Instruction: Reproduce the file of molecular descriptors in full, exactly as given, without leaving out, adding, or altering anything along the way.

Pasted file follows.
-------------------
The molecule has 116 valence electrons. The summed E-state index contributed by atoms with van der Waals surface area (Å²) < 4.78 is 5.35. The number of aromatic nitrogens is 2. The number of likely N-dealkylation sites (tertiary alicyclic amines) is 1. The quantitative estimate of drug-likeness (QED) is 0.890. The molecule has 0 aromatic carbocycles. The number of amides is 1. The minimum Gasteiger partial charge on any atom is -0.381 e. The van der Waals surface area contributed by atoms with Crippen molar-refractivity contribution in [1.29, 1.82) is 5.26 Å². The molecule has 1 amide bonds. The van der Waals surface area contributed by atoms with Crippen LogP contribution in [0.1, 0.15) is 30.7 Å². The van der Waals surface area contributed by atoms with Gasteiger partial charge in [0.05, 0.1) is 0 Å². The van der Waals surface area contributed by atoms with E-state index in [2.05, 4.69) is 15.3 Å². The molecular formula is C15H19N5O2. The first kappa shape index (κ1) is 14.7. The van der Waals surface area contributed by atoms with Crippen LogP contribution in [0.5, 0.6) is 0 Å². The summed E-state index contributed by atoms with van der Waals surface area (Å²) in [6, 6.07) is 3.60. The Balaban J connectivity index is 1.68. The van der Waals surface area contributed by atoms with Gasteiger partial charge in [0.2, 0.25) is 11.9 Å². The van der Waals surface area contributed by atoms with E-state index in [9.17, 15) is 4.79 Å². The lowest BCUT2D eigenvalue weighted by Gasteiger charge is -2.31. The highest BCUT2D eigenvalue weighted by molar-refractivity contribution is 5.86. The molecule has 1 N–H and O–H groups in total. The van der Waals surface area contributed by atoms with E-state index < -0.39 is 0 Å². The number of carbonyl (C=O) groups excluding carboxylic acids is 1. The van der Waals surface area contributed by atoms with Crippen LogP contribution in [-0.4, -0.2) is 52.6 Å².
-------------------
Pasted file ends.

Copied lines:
The molecule has 116 valence electrons. The summed E-state index contributed by atoms with van der Waals surface area (Å²) < 4.78 is 5.35. The number of aromatic nitrogens is 2. The number of likely N-dealkylation sites (tertiary alicyclic amines) is 1. The quantitative estimate of drug-likeness (QED) is 0.890. The molecule has 0 aromatic carbocycles. The number of amides is 1. The minimum Gasteiger partial charge on any atom is -0.381 e. The van der Waals surface area contributed by atoms with Crippen molar-refractivity contribution in [1.29, 1.82) is 5.26 Å². The molecule has 1 amide bonds. The van der Waals surface area contributed by atoms with Crippen LogP contribution in [0.1, 0.15) is 30.7 Å². The van der Waals surface area contributed by atoms with Gasteiger partial charge in [0.05, 0.1) is 0 Å². The van der Waals surface area contributed by atoms with E-state index in [2.05, 4.69) is 15.3 Å². The molecular formula is C15H19N5O2. The first kappa shape index (κ1) is 14.7. The van der Waals surface area contributed by atoms with Crippen LogP contribution in [0.5, 0.6) is 0 Å². The summed E-state index contributed by atoms with van der Waals surface area (Å²) in [6, 6.07) is 3.60. The Balaban J connectivity index is 1.68. The van der Waals surface area contributed by atoms with Gasteiger partial charge in [0.2, 0.25) is 11.9 Å². The van der Waals surface area contributed by atoms with E-state index in [9.17, 15) is 4.79 Å². The lowest BCUT2D eigenvalue weighted by Gasteiger charge is -2.31. The highest BCUT2D eigenvalue weighted by molar-refractivity contribution is 5.86. The molecule has 1 N–H and O–H groups in total. The van der Waals surface area contributed by atoms with E-state index < -0.39 is 0 Å². The number of carbonyl (C=O) groups excluding carboxylic acids is 1. The van der Waals surface area contributed by atoms with Crippen LogP contribution in [-0.4, -0.2) is 52.6 Å².